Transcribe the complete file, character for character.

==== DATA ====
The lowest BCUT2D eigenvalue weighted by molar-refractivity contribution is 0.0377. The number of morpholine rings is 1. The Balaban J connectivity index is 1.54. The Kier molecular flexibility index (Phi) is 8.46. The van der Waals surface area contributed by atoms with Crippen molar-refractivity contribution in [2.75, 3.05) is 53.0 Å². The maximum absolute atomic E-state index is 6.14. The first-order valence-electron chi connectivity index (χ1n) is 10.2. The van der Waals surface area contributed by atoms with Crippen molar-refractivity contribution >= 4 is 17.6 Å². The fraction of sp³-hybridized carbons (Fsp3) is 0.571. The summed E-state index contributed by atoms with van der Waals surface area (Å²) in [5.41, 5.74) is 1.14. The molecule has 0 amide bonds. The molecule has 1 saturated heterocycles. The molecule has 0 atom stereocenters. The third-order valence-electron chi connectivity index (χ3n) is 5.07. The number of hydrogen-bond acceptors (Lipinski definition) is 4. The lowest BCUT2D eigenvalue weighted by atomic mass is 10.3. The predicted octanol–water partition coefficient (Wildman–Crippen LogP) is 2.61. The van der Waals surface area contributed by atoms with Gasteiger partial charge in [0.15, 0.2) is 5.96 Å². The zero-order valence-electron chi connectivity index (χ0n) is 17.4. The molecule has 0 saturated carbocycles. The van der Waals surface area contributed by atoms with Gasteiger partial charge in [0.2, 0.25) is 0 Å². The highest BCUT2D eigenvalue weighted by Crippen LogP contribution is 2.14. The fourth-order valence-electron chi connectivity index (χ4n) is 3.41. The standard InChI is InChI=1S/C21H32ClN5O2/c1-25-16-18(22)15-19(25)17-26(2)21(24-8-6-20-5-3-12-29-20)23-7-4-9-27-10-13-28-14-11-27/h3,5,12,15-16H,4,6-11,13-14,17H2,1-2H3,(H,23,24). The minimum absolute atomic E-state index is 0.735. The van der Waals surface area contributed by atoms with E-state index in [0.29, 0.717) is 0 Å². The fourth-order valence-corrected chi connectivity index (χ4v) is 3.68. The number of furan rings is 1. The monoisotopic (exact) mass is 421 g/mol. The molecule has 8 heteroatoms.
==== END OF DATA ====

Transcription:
The lowest BCUT2D eigenvalue weighted by molar-refractivity contribution is 0.0377. The number of morpholine rings is 1. The Balaban J connectivity index is 1.54. The Kier molecular flexibility index (Phi) is 8.46. The van der Waals surface area contributed by atoms with Crippen molar-refractivity contribution in [2.75, 3.05) is 53.0 Å². The maximum absolute atomic E-state index is 6.14. The first-order valence-electron chi connectivity index (χ1n) is 10.2. The van der Waals surface area contributed by atoms with Crippen molar-refractivity contribution >= 4 is 17.6 Å². The fraction of sp³-hybridized carbons (Fsp3) is 0.571. The summed E-state index contributed by atoms with van der Waals surface area (Å²) in [5.41, 5.74) is 1.14. The molecule has 0 amide bonds. The molecule has 1 saturated heterocycles. The molecule has 0 atom stereocenters. The third-order valence-electron chi connectivity index (χ3n) is 5.07. The number of hydrogen-bond acceptors (Lipinski definition) is 4. The lowest BCUT2D eigenvalue weighted by atomic mass is 10.3. The predicted octanol–water partition coefficient (Wildman–Crippen LogP) is 2.61. The van der Waals surface area contributed by atoms with Gasteiger partial charge in [0.15, 0.2) is 5.96 Å². The zero-order valence-electron chi connectivity index (χ0n) is 17.4. The molecule has 0 saturated carbocycles. The van der Waals surface area contributed by atoms with Gasteiger partial charge in [0.2, 0.25) is 0 Å². The highest BCUT2D eigenvalue weighted by Crippen LogP contribution is 2.14. The fourth-order valence-electron chi connectivity index (χ4n) is 3.41. The standard InChI is InChI=1S/C21H32ClN5O2/c1-25-16-18(22)15-19(25)17-26(2)21(24-8-6-20-5-3-12-29-20)23-7-4-9-27-10-13-28-14-11-27/h3,5,12,15-16H,4,6-11,13-14,17H2,1-2H3,(H,23,24). The minimum absolute atomic E-state index is 0.735. The van der Waals surface area contributed by atoms with E-state index in [0.29, 0.717) is 0 Å². The fourth-order valence-corrected chi connectivity index (χ4v) is 3.68. The number of furan rings is 1. The monoisotopic (exact) mass is 421 g/mol. The molecule has 8 heteroatoms.